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Self-healing capacity of deep-sea ecosystems affected by petroleum hydrocarbons: understanding microbial oil degradation at hydrocarbon seeps is key to sustainable bioremediation protocols
Scoma, A.; Yakimov, M.M.; Daffonchio, D.; Boon, N. (2017). Self-healing capacity of deep-sea ecosystems affected by petroleum hydrocarbons: understanding microbial oil degradation at hydrocarbon seeps is key to sustainable bioremediation protocols. Embo Reports 18(6): 868-872. https://hdl.handle.net/10.15252/embr.201744090
In: Embo Reports. Wiley-Blackwell: Hoboken. ISSN 1469-221X; e-ISSN 1469-3178
Peer reviewed article  

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  • Scoma, A.
  • Yakimov, M.M.
  • Daffonchio, D.
  • Boon, N.

Abstract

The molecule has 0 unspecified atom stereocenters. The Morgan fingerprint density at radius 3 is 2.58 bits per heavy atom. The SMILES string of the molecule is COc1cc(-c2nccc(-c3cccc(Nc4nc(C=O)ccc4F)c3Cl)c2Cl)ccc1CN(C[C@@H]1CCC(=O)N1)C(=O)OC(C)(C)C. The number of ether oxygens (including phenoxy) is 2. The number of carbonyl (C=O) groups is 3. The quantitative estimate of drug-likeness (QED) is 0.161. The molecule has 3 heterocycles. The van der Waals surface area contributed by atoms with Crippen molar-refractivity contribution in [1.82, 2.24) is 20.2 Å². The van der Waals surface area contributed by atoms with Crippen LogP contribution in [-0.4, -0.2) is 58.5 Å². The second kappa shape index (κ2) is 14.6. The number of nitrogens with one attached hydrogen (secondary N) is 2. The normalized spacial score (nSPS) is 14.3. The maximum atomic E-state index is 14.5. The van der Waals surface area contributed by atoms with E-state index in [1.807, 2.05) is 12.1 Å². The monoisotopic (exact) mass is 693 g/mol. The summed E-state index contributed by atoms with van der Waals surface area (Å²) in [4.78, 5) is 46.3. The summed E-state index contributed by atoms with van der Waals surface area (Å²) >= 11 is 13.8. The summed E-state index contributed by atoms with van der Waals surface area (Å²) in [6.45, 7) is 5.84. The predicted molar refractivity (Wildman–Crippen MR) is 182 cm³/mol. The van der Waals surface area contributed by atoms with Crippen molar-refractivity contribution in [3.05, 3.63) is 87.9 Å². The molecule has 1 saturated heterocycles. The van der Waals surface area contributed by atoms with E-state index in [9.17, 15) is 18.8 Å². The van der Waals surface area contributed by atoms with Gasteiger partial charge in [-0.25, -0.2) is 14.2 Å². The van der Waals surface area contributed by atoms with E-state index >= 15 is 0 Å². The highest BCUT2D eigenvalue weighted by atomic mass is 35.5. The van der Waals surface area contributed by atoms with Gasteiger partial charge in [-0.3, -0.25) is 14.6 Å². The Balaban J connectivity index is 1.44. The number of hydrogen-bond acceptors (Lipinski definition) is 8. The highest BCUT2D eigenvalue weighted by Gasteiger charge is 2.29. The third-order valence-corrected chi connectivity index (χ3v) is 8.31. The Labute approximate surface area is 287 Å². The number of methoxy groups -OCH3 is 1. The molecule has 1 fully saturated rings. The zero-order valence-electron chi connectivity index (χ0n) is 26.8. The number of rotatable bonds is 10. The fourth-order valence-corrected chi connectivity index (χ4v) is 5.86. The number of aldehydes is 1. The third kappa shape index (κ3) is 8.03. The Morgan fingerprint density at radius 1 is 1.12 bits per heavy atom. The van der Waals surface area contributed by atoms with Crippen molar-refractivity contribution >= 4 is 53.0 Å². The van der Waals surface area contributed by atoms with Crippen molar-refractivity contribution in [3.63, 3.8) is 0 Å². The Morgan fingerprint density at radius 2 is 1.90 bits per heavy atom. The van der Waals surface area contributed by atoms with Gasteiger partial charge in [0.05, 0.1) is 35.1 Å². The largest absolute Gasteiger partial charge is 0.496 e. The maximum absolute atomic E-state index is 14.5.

Crude oil or petroleum is a naturally occurring liquid that was formed in geological sediments from organic material under high hydrostatic pressure (HP). It has enormous economic importance as the basis for fuels, plastics, and a huge range of chemicals; the global economy consumes about 30 billion barrels of oil, or 4.8 cubic kilometers, each year. Much of this annual production comes from offshore oilfields and/or is shipped across the world, which poses a considerable risk of accidents and oil spills that contaminate the marine environment. The Exxon Valdez (1989), Prestige (2002), or Deepwater Horizon (DWH) offshore platform (2010) disasters affected huge areas of the oceans and adjacent shores with devastating impact on the fauna and flora.There is therefore huge interest in technologies to clean up spilled oil at shores and in the deep seas. This in turn has triggered interest in natural biodegradation processes by microorganisms that are able to break down oil and thereby remove it from the environment. These oil‐consuming archaea and bacteria thrive around natural marine hydrocarbon seepages, such as the spectacular hydrothermal black smokers or the cold hydrocarbon seeps that were first discovered in the Gulf of Mexico and in subduction zones of the Pacific Ocean. Recent research showed that these hydrocarbon springs at depths of 200–3,500 m below surface level (bsl) fuel fantastic and highly diverse deep‐sea ecosystems, spanning from asphalt and oil seeps, hypersaline lakes, and gas chimneys, to mud volcanoes and pockmarks.

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